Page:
Want to read more?
We value our content and access to our full site is only available with a subscription. Your subscription entitles you to 7-day-a-week access to our website, plus a full digital copy of that week’s paper to read on your pc/mac or mobile device. In addition, your subscription includes access to digital archive copies from 2006 onwards.
Just want to read one issue? No problem you can subscribe for just one week (or longer if you wish).
Kyle and Lochalsh Community Trust (KLCT) has unveiled plans to build a Viking village at the Plock.
Construction work is due to begin in spring 2023 and, once completed, will be a ‘living museum’ where visitors of all ages can discover and learn about the history of Viking incursion and settlement in Lochalsh, along the western seaboard of Scotland and throughout the Western Isles from the eighth to the 13th centuries.
The plans were revealed at an event staged by KLCT as part of this year’s Highland Council Archaelogy Festival which included experimental archaeology, activities and fun for visitors at the Plock, an area of community parkland KLCT manages on behalf of Kyle of Lochalsh residents.
The village, to be called Ótrgard, will be constructed in local materials using
traditional methods and will be based on architectural designs developed in close conjunction with archaeological evidence from Viking sites discovered across the western and north-western Highlands and islands, as well as Orkney, Shetland and the
Nordic countries of modern-day Scandinavia.
This significant undertaking for KLCT could potentially provide jobs and boost the area’s economy.
Project officer Matthew Withey told the Lochaber Times the Plock was well-used by local people, but there was a desire to see what new developments might encourage increased economic activity.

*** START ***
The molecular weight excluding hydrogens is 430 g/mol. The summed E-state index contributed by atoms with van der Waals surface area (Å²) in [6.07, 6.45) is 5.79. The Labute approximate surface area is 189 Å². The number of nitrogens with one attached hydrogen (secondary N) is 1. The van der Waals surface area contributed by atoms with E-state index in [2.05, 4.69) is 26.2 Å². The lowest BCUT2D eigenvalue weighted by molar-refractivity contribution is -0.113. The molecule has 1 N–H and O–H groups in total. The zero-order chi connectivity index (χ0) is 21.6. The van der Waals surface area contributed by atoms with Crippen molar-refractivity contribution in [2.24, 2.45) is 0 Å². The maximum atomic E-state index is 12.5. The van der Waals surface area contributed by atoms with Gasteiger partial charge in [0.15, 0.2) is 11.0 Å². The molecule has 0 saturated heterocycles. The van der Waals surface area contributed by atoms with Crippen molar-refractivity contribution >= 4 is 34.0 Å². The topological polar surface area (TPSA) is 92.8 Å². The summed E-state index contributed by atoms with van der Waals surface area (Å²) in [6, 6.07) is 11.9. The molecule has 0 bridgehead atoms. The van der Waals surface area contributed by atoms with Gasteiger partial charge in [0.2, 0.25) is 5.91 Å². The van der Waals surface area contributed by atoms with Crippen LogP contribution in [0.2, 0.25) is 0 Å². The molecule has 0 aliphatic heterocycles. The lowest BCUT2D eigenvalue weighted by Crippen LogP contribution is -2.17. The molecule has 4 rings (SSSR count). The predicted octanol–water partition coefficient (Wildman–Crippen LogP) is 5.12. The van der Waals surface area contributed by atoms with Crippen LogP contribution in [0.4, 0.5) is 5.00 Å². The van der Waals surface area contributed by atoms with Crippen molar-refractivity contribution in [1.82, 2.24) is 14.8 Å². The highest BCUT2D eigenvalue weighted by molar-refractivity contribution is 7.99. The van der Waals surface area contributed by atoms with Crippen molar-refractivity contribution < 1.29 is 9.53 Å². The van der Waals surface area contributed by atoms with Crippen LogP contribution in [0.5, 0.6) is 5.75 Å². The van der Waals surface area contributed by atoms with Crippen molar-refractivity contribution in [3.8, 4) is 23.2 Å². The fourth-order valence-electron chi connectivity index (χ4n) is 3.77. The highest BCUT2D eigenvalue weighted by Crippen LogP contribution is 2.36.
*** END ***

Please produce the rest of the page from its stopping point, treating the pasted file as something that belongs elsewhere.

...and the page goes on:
‘The idea was for a living museum and when it was first presented to local people it proved very popular,’ Mr Withey said.
”SSE’s community funding was generous enough to grant us seed funding for a feasibility study and that is basically helping develop the idea up to the point where we could submit an application for planning permission.
‘If we were to succeed in gaining planning permission, the idea would then be to go out to the community and see what its thinking was around this.
‘You have to get that community buy-in. Although it’s inevitable there might be some people not keen on the idea, we want to have the whole community behind this if possible.’
If the project gets the green light, one other aspect that organisers are keen to explore is the possibility of constructing a Viking long ship.
Mr Withey added: ‘This is all about attracting people to Kyle of Lochalsh, which has suffered economically since the bridge to Skye was built with visitors now not stopping as long.’
Kyle of Lochalsh does have historical links to settlement by the Vikings, but asked why a project linked to the notorious Scandinavian raiders was preferred to something involving perhaps the better known clans in the area, Mr Withey said it was felt a Viking-themed initiative might have a more unique selling point.
‘There would be nothing like this anywhere else in Scotland,’ he said. ‘There is also a chance that, while some local people might be aware of the Viking links to this area, this project would provide an opportunity to inform many more local people about a unique heritage for this area.’
It is almost 1,200 years since Norsemen in their dragon-headed long ships first crossed the North Sea and raided the western coast of Scotland and the Hebrides.
Although long since gone from these shores, the Vikings left their mark on the landscape and the culture and language of the people they came into contact with – for good or ill. Viking invaders reached Skye and Lochalsh as early as 794AD and 100 years later, Norwegian settlers began arriving, fleeing conflict at home and searching for land to settle.
A design for the Viking village on The Plock.
NO F42 – Viking village on the Plock